Vietnamese Typography: Nghệ thuật chữ Việt Nam

I am proud to present my new book titled Vietnamese Typography: Nghệ thuật chữ Việt Nam. It was written not only as a final project to complete my MA in Graphic Design at the George Mason University School of Arts, but also to fulfill my personal goal: to expand and enrich the quality of Vietnamese typography.

As a Vietnamese-American designer with a passion for typography, I often find limited choices for setting type in Vietnamese. Although Vietnamese is based on the Latin alphabet, most typefaces were not designed with Vietnamese subsetting. As a result, I set out to write this book to help type designers understand Vietnamese’s unique typographic features so they can design their typefaces to support the Vietnamese language. Furthermore, I want to help graphic and web designers in using correct Vietnamese typography for a given project. The book is aimed at providing insights into the subtle details and nuances of the Vietnamese writing system, that can be used for reference and transferred into practice.

One of the reasons I wanted to write this book is that I haven’t found any publication that dedicated to Vietnamese typography. When I started my research, I could not find much information on it. I even asked friends and family members in Vietnam if they could get me some books on typography written in Vietnamese, but they could not find anything. I ended up using books written in English on this subject—even though they barely scratched the surface—as well as my own experience in Vietnamese and typography. Through writing this book, I had learned many details about Vietnamese typography that I didn’t pay attention to before.

In an effort to share what I have learned and to reach out to designers around the world, I chose the web as publishing platform. The book is available to read for free at, but I also designed a print edition. The paperback copy is available for purchase on Blurb.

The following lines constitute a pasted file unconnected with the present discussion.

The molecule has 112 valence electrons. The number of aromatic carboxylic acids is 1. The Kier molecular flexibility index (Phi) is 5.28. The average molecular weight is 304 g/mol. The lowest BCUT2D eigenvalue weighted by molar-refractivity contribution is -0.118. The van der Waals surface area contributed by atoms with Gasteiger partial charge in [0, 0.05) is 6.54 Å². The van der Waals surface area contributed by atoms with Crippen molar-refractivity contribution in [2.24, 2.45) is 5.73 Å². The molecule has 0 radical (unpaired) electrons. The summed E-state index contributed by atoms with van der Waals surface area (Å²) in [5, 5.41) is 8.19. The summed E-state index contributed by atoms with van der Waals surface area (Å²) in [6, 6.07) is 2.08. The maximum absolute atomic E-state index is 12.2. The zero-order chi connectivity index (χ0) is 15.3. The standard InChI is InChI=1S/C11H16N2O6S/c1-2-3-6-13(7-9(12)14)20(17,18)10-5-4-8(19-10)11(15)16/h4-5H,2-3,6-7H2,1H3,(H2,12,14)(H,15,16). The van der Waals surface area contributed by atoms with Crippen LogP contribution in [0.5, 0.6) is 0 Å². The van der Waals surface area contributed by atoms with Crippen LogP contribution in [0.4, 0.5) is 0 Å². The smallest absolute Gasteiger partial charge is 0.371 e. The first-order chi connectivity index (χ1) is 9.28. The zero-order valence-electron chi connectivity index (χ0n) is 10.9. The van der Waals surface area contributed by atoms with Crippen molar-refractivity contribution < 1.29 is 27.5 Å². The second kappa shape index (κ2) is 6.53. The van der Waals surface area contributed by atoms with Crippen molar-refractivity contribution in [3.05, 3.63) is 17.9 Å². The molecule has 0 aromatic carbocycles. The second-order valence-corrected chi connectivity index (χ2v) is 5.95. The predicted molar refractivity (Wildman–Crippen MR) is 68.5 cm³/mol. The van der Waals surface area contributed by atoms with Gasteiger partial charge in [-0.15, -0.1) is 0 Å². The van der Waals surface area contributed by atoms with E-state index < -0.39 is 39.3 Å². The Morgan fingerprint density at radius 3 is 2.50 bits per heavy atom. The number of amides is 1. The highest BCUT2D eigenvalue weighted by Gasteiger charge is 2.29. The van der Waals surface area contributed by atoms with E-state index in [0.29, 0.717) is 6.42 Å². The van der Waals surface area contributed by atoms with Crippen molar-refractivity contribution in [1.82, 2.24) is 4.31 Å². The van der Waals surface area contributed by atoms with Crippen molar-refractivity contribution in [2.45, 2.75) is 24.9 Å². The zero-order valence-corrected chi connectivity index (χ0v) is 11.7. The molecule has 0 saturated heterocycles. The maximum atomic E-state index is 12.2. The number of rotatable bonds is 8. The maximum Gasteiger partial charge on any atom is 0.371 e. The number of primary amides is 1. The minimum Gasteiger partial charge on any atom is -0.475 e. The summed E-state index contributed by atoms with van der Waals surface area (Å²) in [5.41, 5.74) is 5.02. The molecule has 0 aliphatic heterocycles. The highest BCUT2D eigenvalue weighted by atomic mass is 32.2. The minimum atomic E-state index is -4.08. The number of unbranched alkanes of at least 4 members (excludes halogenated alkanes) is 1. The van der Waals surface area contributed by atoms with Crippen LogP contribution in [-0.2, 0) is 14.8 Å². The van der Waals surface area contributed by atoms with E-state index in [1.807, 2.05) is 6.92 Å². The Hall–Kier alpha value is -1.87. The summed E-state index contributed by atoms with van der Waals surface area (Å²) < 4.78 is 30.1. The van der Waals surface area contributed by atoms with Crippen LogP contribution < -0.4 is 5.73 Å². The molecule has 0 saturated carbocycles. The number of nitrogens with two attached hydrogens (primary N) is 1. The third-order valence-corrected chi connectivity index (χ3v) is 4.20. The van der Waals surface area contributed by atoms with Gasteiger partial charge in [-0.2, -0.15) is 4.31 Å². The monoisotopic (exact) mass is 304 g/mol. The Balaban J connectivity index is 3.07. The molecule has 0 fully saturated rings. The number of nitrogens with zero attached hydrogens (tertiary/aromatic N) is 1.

For the design, I wanted to keep the book consistent in both print and the web. The text face is set in Garamond Premier Pro, designed by Robert Slimbach. The subheads, captions, and UI elements are set in Acumin, also by Slimbach. The website was developed using HTML, SCSS and some PHP. The layout is responsive so that the book could be read on any device. Fonts are served through Typekit. Service Worker was installed for offline reading. The print edition was set in Adobe Illustrator.

This book is near and dear to my heart and I could not have written it without the support from friends, colleagues, and family members. Thanks to professor Jandos Rothstein for his guidance in working with me on this final project to complete my Masters of Arts in Graphic Design. Deep gratitude to Linh Nguyễn for her critical evaluation of the first draft. Based on her invaluable feedback, I rewrote almost everything. Big up to Jim Van Meer for his meticulous proofreading of the early drafts. Props to Trang Nguyễn, Raymond Schwartz, and Chris Silverman for their thorough editing, detailed assessments, and indispensable inputs. Huge appreciation to Phạm Đam Ca for taking his time to explain to me the nuances of Vietnamese type design. Kudos to readers of the beta versions: John Balaban, Tim Brown, Ken Lunde, Ngô Thanh Nhàn, Trung Nguyễn, John Phan, and Christian Schwartz. Finally, mad love to my wife Nguyễn Đức Hải Dung for her support and enlightenment.

I am thrilled to share this book with you. I hope you enjoy it too!

Students’ Redesign Project for Fall 2015

For the second project in Web Design and Usability, students chose a web site to redesign. To read the requirements, refer to last year’s post. Most students had done a good job of improving the existing sites they had selected. Two particular students, however, went above and beyond.